Smart grids are intended to be a vital element for a more environment-friendly energy system. However, the development is still in the initial stages. A number of technical, social, financial and legal questions must first be dealt with.
Smart grids is the term used to describe electricity networks that use modern information and communication technologies to coordinate and control the various elements. In the grid of the future, it should be possible to reduce transmission losses, improve the use made of existing transmission capacities, cut the costs for future expansions of the network to a minimum and integrate a number of new decentralised power stations and storage systems.
Changing energy sector
Smart grids are seen as being essential for the further expansion of systems for electricity generation from renewable sources such as wind, sun, or biomass. They should also eliminate the risks of an unreliable supply of electricity or poor quality electricity. The implementation of this technical vision is still in its early stages. Many questions are unanswered, but this also means that there is still political and social scope for manoeuvre. In this early stage of development, TA can make an important contribution.
Creating new structures
The ITA is looking at questions of the social and technical design of future smart grids, and at general questions of governance. This means the way the various elements of society and their interests can be coordinated in this new field of technology development. One central issue, for instance, is how positive ecological objectives can be achieved while taking account of the interests of the electricity customers. Another important question is what technologies and organisational principles can be used to make the existing infrastructure more flexible and hence more efficient.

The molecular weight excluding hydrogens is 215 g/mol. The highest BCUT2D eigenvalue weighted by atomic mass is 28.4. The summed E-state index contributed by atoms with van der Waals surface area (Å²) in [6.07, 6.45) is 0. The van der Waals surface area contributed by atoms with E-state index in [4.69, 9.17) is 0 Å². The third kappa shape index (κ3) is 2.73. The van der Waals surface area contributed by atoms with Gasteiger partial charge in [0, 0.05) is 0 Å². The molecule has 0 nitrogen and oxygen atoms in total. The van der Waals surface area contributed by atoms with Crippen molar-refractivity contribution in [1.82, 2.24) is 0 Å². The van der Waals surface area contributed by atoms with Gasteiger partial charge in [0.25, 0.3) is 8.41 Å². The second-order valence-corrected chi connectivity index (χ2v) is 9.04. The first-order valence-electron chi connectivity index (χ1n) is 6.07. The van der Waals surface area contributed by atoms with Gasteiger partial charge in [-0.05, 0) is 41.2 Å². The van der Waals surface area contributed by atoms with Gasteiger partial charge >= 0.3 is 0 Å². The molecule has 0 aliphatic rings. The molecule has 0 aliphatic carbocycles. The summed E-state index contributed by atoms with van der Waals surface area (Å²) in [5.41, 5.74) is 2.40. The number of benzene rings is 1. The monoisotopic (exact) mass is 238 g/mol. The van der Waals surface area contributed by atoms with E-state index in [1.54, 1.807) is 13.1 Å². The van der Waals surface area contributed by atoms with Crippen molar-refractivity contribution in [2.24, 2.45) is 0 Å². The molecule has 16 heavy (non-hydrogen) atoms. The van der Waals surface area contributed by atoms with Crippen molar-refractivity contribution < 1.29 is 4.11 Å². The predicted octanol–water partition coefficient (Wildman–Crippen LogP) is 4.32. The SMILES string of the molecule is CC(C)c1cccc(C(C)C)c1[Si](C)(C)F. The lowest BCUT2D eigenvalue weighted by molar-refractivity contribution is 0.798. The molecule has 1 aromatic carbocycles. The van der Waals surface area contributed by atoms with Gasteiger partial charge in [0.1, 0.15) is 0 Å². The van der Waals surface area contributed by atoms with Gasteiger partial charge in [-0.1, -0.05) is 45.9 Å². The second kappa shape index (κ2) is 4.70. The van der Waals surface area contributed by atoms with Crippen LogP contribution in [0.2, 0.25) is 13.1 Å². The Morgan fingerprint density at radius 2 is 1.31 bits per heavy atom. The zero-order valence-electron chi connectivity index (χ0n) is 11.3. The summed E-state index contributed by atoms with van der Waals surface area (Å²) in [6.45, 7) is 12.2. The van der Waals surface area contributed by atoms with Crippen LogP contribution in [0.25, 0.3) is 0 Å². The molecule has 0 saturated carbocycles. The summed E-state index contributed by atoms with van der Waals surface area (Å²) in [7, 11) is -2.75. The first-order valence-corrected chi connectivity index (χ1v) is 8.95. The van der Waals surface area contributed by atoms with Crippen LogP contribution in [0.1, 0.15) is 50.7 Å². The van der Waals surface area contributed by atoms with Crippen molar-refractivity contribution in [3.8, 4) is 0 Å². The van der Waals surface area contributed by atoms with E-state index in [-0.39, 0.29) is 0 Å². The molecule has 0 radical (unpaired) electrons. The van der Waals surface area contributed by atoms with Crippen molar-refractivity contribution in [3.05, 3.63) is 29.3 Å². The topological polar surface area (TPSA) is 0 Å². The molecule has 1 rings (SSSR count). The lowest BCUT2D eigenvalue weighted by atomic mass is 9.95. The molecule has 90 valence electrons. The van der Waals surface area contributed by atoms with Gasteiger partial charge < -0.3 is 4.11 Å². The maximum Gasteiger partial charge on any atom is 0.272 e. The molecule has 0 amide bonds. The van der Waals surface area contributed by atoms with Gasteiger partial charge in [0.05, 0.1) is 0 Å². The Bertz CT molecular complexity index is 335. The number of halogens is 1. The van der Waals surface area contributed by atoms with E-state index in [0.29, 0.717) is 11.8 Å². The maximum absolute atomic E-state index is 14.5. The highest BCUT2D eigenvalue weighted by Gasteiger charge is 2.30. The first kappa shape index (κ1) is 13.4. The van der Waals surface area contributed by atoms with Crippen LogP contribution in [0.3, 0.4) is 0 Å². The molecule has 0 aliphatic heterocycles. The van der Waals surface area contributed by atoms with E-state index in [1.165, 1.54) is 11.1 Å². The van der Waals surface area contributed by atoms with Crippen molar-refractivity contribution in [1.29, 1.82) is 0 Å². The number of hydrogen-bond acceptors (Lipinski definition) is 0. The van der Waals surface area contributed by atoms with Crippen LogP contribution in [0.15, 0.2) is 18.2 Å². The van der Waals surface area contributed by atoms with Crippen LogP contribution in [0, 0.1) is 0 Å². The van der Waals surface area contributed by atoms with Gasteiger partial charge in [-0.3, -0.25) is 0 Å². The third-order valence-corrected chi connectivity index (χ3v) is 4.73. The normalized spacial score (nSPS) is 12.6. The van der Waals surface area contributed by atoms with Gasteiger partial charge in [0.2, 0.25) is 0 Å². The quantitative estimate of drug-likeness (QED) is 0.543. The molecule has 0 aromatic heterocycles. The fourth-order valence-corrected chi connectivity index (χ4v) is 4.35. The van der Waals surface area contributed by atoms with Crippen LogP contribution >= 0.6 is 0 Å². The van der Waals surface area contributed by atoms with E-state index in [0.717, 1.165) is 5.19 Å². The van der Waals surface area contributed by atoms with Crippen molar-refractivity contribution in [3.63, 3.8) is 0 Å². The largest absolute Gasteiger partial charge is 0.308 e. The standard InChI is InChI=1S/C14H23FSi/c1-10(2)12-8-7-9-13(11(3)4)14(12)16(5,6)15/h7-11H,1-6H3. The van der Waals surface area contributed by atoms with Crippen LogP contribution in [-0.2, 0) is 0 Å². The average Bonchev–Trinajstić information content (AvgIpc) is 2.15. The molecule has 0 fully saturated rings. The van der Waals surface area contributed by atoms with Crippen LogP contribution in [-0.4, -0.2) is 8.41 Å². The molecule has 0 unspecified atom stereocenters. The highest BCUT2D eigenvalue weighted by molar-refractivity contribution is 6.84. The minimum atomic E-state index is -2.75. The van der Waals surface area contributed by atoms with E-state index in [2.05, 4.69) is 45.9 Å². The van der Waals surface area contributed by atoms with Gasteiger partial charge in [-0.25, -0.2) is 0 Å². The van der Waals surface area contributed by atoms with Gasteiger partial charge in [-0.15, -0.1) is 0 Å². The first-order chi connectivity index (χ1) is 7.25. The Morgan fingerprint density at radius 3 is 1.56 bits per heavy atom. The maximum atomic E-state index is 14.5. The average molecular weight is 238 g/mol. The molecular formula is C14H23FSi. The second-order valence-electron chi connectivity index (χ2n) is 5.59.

Controversial digital electricity meters
A side-effect of the future smart grids that is at present highly controversial is the question of digital electricity meters. These meters, also called smart meters, can record not only the actual consumption of energy but also the time when it is consumed. In addition, they can be used to communication this data to the energy provider automatically. The aim is to charge for electricity depending on the time when it is used.
So far, digital meters are seen to have problems and weaknesses as well as advantages:. The devices use more electricity than the mechanical meters previously used. They do not reduce energy consumption as much as expected. There are questions of data protection that have still not been solved, and there is no agreement on who is to pay for their widespread introduction.
The ITA has specifically examined questions of data protection in the Smart New World? project and put forward proposals for improving the protection of privacy in connection with smart meters.
Selected projects related to Smart Grids
Electric car fleets for Vienna
Study on the circulation of electric vehicles in Vienna's company fleets
MATCH: Markets – Actors – Technologies
A comparative study of smart grid solutions in Austria, Norway and Denmark
Smart New World?
Key factors for the legitimate and acceptable use of smart meters
Demand response for Austrian smart grids
Energy Model Region
Innovative energy technologies from Austria in practical testing
The future of electricity storage
Societal, economic, and environmentally questions of energy storage solutions
The relevance and importance of smart electricity meters for climate change policy